FCC Pushes $9.7 Billion Plan To Free Up C-Band Spectrum For 5G

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The FCC is now looking to open up as much as 280MHz of the C-band spectrum used by satellite companies in a bid to accelerate 5G rollouts. The recently reported move, proposed by Chairman Ajit Pai, could be worth as much as $9.7 billion in incentive payments to satellite companies that move their customers to different parts of the band. According to Mr. Pai, the cost to actually move the satellite companies should be closer to $3 billion to $5 billion.

The band itself is comprised of around 500MHz of the spectrum between 3.7 and 4.2 GHz. That would include the cost both to launch new satellites and to place filters on earth-bound stations.

At least one person briefed on the proposal has indicated that major satellite providers such as Intelsat, Telesat, and SES are expected to back the proposal. The companies argue that without the proposal, it could take upwards of 10-years to free up the spectrum.


The FCC plan for C-band 5G is not without opposition

The FCC Chairman indicates that the auction to use the freed spectrum will begin on December 8. But that has not gone without opposition or controversy. A recent bipartisan bill proposed by US Senator John Kennedy and Democrats seeks to undercut incentives. In particular, that would undercut satellite companies looking for compensation for shifting customers away from the proposed spectrum.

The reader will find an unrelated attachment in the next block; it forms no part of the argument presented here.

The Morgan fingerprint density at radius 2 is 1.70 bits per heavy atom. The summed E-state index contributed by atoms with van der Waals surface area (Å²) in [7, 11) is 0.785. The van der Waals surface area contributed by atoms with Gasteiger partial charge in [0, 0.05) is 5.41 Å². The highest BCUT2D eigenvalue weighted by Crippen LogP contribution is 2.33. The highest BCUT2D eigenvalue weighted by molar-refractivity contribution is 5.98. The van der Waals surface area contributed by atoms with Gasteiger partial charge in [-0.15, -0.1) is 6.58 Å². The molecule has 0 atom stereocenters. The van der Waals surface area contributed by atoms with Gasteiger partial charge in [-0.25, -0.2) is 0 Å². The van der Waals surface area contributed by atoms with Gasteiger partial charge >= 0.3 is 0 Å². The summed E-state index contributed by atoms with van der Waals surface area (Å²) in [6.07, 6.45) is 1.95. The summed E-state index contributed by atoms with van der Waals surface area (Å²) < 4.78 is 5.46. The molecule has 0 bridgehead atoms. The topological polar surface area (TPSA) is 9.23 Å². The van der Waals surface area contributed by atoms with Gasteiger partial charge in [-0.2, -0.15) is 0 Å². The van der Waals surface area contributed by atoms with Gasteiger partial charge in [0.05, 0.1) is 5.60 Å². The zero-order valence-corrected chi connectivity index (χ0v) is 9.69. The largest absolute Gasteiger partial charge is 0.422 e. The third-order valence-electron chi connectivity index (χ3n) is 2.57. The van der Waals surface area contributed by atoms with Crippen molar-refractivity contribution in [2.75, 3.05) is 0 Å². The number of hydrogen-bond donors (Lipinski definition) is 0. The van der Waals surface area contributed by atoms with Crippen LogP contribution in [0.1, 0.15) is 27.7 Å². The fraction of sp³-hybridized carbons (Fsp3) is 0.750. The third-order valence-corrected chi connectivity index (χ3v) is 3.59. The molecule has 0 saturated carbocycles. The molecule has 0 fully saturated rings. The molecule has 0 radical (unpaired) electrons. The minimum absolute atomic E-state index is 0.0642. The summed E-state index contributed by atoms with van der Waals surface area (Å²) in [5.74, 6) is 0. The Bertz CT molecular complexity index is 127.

Mr. Kennedy has spoken out directly about the proposed $9.7 billion put forward by FCC Chairman Pai, indicating that he views the figure to be unfair to taxpayers. One key point of contention, he says, is that many in the country do not have access to broadband service. While 5G could potentially serve as an alternative to high-speed internet, the senator disagrees, indicating that broadband should be a higher-priority focal point for spending.

Mr. Pai has responded to those concerns to indicate that he already supports rural broadband development. The chairman went on to say that proceeds from the auction could still be allocated toward bridging the broadband gap. That would remain the case, he claims, even the auction was held at its February 28 meeting. But, Mr. Pai says, such a solution would be up to Congress to put forward.


Feeding the growing 5G machine

The industry-backed FCC proposal to utilize the C-band for 5G comes as the global race to 5G dominance continues ramping up. The US has generally lagged behind China, with that country’s top mobile providers teaming up in early 2019 in a bid to push the nation further ahead. That effort followed off of a 2018 bid aligned with the same goal.

Companies in the US haven’t been resting on their laurels either. Following several large-scale pushes by the FCC to free up spectrum, including a bid to free up CBRS spectrum, 5G rollouts have been steadily driven forward in the region.

Most recently, AT&T utilized the low-band spectrum to push its total coverage to 32 cities across the country. The spectrum offers only slight improvements over 4G LTE in terms of speed. But that comes with a wider coverage area and support for a greater number of devices.